do you see twitter commanding a greater share of that market? >> this is not a two horse race now. you have linked in and others. it is justifiable. i think they need to realize they have got a lot more competition out there, and their dollars are being spread around right now. it is coming. to my guests, thank you both comments and don't forget, i will be having an interview tomorrow, the ceo of twitter. ♪
percent, but profit fell three billion, and samsung posted its lowest sale in its mobile phone business in five quarters. us in theon is with studio, and brian blair is with us on the phone. so, brian, is this saturation, or is this competition? >> i think it is a little bit of both. we saw some of this last year, and i think things are slowing down in the smartphone market, but there definitely is a because in aspect, china, a lot of asian, you are seeing others coming in strong at the low end, so i think they are getting hit on both sides. >> and one thing that really surprised me, how much samsung counts on mobile. something like 76%? >> that is right. it is three quarters of their operating profit, but from a about 32 of their
money came from mobile, so this is the engine that has been driving samsung. semi conductors actually did pretty well, but the bulk of their business really does come from mobile, and right now, there are signs of weakness. >> you would have thought this company had such a strong position in the business. the do you think were weaknesses there? >> there are a couple of things that we have seen. one of the things going on, there have been shortages, there isrly where anticipation of the buildout of the four g network, and there are is some shortages of a lot of components, not just memory. there have been some imbalances, and there has been a lot of demand, but samsung does expect that to grow faster than the i thinkthe market, and
we will see this between now and the end of the year. apple iphone numbers on the other hand were surprisingly good. right orpple doing better than samsung at the time, because the price points are very similar? >> samsung is attacking all tiers of the market. line, bute galaxy s5 they have products that go all of the way down in retail. they may be dipping more into the mid tier market with the 4 one 5c and keeping the the production line, but apple is focused on the high-end right now. samsung and apple really are taking two different approaches, but what will really be critical for apple is when they come out with the iphone six, and they do a larger screen. that is going to really attack samsung at the high-end, and it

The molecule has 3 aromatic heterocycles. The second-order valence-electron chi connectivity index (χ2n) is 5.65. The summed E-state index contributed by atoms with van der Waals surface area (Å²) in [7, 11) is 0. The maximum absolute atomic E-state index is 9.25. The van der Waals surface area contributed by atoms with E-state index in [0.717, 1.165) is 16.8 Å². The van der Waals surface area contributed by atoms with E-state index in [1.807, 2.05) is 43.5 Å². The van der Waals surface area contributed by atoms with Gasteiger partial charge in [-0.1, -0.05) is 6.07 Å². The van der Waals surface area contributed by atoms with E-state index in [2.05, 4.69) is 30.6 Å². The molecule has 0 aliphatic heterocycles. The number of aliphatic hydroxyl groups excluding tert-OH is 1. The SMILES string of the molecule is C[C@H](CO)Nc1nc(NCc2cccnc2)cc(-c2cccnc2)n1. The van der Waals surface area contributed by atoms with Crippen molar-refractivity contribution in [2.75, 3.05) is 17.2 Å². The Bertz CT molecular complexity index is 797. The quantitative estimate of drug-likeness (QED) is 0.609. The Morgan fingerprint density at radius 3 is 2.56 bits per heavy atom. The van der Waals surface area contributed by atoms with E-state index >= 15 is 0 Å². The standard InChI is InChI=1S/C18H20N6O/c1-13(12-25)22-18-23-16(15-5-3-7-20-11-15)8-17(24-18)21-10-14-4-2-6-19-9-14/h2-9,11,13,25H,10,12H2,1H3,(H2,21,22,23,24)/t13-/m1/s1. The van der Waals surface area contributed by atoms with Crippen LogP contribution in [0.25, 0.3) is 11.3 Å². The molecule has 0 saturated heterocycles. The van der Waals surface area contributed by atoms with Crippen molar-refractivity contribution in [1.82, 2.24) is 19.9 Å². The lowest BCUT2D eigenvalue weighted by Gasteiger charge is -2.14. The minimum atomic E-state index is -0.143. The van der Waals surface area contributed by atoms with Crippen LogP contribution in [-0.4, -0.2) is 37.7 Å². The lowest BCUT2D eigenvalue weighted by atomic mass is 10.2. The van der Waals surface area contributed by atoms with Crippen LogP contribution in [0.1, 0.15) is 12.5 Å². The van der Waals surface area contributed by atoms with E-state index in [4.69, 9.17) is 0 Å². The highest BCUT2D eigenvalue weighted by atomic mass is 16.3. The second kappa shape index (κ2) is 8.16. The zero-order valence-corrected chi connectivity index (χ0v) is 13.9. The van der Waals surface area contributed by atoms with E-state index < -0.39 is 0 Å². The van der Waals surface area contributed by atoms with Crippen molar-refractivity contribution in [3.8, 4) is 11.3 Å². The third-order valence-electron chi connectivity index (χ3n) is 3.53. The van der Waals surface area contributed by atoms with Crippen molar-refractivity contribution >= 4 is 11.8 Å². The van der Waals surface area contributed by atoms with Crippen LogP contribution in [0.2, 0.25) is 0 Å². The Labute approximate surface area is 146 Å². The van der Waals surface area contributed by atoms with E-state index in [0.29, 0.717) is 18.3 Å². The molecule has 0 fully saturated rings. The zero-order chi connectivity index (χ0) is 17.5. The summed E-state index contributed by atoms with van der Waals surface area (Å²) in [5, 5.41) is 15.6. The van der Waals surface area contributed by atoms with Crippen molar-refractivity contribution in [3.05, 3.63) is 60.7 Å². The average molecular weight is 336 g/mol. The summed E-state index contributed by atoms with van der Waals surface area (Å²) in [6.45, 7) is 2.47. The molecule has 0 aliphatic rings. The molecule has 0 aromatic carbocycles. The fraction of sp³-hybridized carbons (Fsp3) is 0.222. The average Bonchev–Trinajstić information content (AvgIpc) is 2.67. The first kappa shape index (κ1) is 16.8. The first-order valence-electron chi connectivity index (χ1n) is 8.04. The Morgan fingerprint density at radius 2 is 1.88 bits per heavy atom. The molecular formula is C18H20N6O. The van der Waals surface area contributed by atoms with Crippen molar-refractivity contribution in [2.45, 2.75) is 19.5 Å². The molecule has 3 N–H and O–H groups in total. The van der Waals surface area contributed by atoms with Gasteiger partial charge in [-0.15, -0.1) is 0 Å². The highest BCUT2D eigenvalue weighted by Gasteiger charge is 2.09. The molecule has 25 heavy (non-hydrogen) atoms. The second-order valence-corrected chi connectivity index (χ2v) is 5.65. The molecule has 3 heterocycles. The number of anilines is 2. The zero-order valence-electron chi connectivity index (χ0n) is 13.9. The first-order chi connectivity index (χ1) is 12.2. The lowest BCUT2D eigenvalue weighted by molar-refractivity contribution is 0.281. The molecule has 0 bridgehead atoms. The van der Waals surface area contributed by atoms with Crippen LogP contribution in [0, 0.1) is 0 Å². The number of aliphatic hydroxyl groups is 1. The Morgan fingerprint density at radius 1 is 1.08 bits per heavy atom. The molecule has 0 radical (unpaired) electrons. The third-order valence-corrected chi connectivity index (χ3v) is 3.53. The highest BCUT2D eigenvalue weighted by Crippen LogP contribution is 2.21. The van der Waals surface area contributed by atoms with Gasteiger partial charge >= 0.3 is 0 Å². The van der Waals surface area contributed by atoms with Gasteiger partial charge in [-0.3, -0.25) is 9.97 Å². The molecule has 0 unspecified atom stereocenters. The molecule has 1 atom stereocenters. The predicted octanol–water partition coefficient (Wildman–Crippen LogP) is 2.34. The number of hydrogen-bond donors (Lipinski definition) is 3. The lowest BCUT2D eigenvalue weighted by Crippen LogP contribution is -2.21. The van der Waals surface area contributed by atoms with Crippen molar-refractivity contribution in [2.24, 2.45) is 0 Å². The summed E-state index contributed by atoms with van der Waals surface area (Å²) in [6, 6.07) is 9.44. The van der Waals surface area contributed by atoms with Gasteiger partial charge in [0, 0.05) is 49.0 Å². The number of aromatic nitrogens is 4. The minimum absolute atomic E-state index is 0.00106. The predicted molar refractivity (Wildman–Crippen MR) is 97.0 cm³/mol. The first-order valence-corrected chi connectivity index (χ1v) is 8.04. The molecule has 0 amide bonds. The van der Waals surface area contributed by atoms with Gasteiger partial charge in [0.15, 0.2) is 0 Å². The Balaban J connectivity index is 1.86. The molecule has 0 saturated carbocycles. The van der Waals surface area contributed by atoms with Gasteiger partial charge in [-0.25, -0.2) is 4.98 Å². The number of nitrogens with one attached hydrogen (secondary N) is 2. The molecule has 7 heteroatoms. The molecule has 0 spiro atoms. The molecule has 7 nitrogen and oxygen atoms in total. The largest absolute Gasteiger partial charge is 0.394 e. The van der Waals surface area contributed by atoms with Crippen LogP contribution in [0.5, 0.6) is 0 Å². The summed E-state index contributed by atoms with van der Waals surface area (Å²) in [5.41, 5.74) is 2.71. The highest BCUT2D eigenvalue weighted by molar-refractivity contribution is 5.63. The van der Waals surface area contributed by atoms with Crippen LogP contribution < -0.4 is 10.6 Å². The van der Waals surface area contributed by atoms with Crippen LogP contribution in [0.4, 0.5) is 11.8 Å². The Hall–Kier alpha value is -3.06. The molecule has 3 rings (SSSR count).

will be interesting to see how that plays out on the back end of the year. >> the cache number year, $50 billion in cash. apple, they are probably not invested in r&d like apple is. what do you make of that? >> well, you know what, they spent a lot of money on marketing. this is really where i think the bulk of their money is spent, and it is spent well. there is just a big presence in advertising. that is where a lot of their money goes, but you are right, they will be returning some of the cash to shareholders. i think apple has set a president with his last report, where they are increasing the size of their buyback, and they are getting a lot more back to investors. i think samsung is forced to follow. i think global investors are going to have a similar expectation, particularly given
and out in the cast for the next star wars movie just minutes ago. on erlichman is in l.a. who isn't going to be? >> well, i think there are two parts to the story. some of the old people are coming back, carrie fisher, harrison ford. there has been a lot about them coming back. this movie will be 35 years after, so that will satisfy some fans, and here are some of the new names you have likely not heard of. team behind this team like jj abrams are more concerned that you focusing on star wars than the names. this is one important project for ceo bob geiger. the other is their new resort in shanghai. we caught up with bob iger and talked to him about that. here is what he had to say. justam very invested not in disney today but disney long-term, and one of the things
that i think any ceo needs to do is not just manage a business successfully in the moment, but you manage it for success long-term, and among the decisions that we have made, collectively as a management team, was to invest in china and not just to plant seeds but to plant trees, which will hopefully fuel enormous growth for the company long-term, well beyond my tenure. so it means a lot to me, because when i think about my responsibilities, my legacy, shanghai disneyland looms large. china looms large. thatlking about things and theme resort that are unique to china. what are some examples of that? greatre is the team of imagineers, and